When it got dark, the carollers, after singing first at the officers' party, made the rounds of all the companies.  In front of one tent their singing was drowned out at first by the loud noise of a card game in progress under the canvas.  Then a voice sounded from inside the pyramidal (tent).  "Shh, you hear that?  The chaplain has some men outside singing Christmas carols."  In the silence that followed, "Silent Night" and "Joy to the World" rang out."  

It was getting late when the singers reached the last tent.  As the final carol died away on the cold winter's night, the tent flap was flung back and out came a sleepy, half-dressed mess sergeant.  "You men ought to have something for your Christmas spirit," he muttered.  He ushered the group into his mess tent and made hot cocoa for everyone.

… On Christmas Day two services were held, attended by 225.  I also attended the all-musical worship at the regiment and conducted a Lutheran communion service for the 1st Battalion at the request of the unit's chaplain.  One of the companies invited me to their Christmas dinner: turkey, stuffing, rice, a fresh vegetable, wine, oranges, walnuts, and a freshly baked cake with icing and nuts on top."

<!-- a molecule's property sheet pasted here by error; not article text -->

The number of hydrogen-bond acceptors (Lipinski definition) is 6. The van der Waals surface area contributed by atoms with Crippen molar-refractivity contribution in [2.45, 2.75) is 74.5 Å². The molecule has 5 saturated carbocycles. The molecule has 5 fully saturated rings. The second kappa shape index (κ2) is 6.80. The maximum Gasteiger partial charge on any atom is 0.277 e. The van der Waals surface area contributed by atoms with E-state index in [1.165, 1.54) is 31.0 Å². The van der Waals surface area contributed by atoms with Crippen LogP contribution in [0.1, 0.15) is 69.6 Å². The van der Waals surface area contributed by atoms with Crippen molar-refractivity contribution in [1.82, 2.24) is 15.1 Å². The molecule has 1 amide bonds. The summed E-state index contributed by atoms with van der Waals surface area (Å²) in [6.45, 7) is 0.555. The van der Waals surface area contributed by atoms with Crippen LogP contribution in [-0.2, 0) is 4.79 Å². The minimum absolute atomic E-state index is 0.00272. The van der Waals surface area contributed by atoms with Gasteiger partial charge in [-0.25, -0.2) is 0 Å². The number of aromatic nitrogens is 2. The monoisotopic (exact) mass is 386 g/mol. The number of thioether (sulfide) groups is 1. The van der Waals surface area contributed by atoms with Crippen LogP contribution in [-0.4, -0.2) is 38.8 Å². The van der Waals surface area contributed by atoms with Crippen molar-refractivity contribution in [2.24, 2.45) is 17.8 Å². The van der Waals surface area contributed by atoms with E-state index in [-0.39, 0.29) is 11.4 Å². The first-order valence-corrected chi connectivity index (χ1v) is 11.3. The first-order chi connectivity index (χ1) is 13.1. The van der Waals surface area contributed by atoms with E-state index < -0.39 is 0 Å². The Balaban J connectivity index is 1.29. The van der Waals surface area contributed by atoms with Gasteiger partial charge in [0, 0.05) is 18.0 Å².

Israel A.S. Yost, Combat Chaplain: The Personal Story of the World War II Chaplain of the Japanese American 100th Battalion, (Honlulu: U of Hawaii Press, 2006), pp. 100-101.

In his memoirs, despite his modesty, Yost emerges as a faithful hard-working pastor who put his men and ministry far ahead of himself.   Even though he knew nothing of Hawaii or of Japanese culture when he joined the 100th, he appears to have been a valued member of the unit.  He had a long life of ministry and service after the war, and died in 2000 at age 84.  Chaplains' schools do good work in preparing people for military ministry, but books like this one should appear more often on their reading lists.

Blessings to you all this holidays, and in the year to come, may you know God's peace and presence..


Sunday, December 8, 2013

Where Will He Dwell? A Sermon For The Second Sunday of Advent

I had the opportunity to preach today at St. George's of Forest Hill, Kitchener, the church where I was a theological student ten years ago.  They were kind and supportive to me then, and it was a pleasure to see them again, even if they didn't believe it when I told them they hadn't aged a day.  MP+

Lections for Advent 2:  Isaiah 11:1-10, Psalm 72:1-7,18-19; Romans 15:4-13, Matthew 3:1-12